Sunday 4 December 2016

Iran's parliament agrees to approve historic nuclear deal

Staff Reporter Tehran

Published 14/10/2015 | 02:30

Ali Akbar Salehi, head of Iran's Atomic Energy Agency, went on the attack for the government after he and other officials were accused by politicians of having capitulated to the West
Ali Akbar Salehi, head of Iran's Atomic Energy Agency, went on the attack for the government after he and other officials were accused by politicians of having capitulated to the West

Iran's parliament approved a historic nuclear deal with world powers yesterday, effectively ending debate among lawmakers over the agreement and paving the way for its formal implementation.

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The motion to approve the Joint Comprehensive Plan of Action (JCPOA) was passed with 161 votes in favour, 59 against and with 13 abstentions, the official IRNA news agency and other media said.

An early tally of the vote said 250 of Iran's 290 MPs were present, with the numbers suggesting 17 members who attended did not vote at all.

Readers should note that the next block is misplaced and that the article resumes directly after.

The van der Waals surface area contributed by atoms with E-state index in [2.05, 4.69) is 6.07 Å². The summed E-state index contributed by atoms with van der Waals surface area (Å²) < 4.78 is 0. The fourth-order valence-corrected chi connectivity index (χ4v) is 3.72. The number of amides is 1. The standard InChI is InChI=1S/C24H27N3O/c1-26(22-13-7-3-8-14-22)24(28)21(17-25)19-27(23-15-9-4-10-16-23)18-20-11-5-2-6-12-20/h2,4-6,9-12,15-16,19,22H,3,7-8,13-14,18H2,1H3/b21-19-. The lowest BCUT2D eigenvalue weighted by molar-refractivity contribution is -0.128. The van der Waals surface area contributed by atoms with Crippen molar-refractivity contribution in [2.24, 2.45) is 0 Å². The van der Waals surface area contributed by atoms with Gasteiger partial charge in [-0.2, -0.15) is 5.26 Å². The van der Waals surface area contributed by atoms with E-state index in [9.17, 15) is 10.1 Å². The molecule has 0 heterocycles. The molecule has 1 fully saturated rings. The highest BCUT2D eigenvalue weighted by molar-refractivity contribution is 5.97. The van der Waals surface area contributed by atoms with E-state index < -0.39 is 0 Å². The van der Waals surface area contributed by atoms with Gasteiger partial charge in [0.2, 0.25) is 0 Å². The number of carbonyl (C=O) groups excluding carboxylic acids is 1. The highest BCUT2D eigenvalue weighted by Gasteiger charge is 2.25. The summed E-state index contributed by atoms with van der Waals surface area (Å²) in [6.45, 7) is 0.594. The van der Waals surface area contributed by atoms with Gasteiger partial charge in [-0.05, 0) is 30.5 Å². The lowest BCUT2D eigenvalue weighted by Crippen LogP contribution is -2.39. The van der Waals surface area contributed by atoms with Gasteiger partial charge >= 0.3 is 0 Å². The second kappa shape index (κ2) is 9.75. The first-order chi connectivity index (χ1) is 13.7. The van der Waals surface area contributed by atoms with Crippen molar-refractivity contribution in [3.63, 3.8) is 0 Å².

The nuclear agreement between Iran and six world powers was struck on July 14 after almost two years of diplomacy - but politicians in the United States and Tehran insisted on voting on it.

The deal, which will lift nuclear-related sanctions on Iran in return for curbs on its atomic activities - the Islamic republic denies seeking a bomb - has received a rocky ride in the US and Iran.

Members of the US Congress failed in September to torpedo the deal.

And in Tehran ultra-conservative politicians repeatedly warned of holes in the text of the agreement and criticised Hassan Rouhani, the Iranian president, for suggesting MPs were deliberately delaying the deal.

In selling the agreement to sceptics, Mr Rouhani's government said its negotiators protected the future of Iran's nuclear programme while ensuring sanctions, that have ravaged its economy, would end.

However, as late as Sunday parliament was the scene of fiery clashes over the deal.

Ali Akbar Salehi, head of Iran's Atomic Energy Agency, went on the attack for the government after he and other officials were accused by politicians of having capitulated to the West.

So-called red lines for the talks were laid down by Iran's supreme leader, Ayatollah Ali Khamenei, and the Supreme National Security Council that he oversees.

Irish Independent

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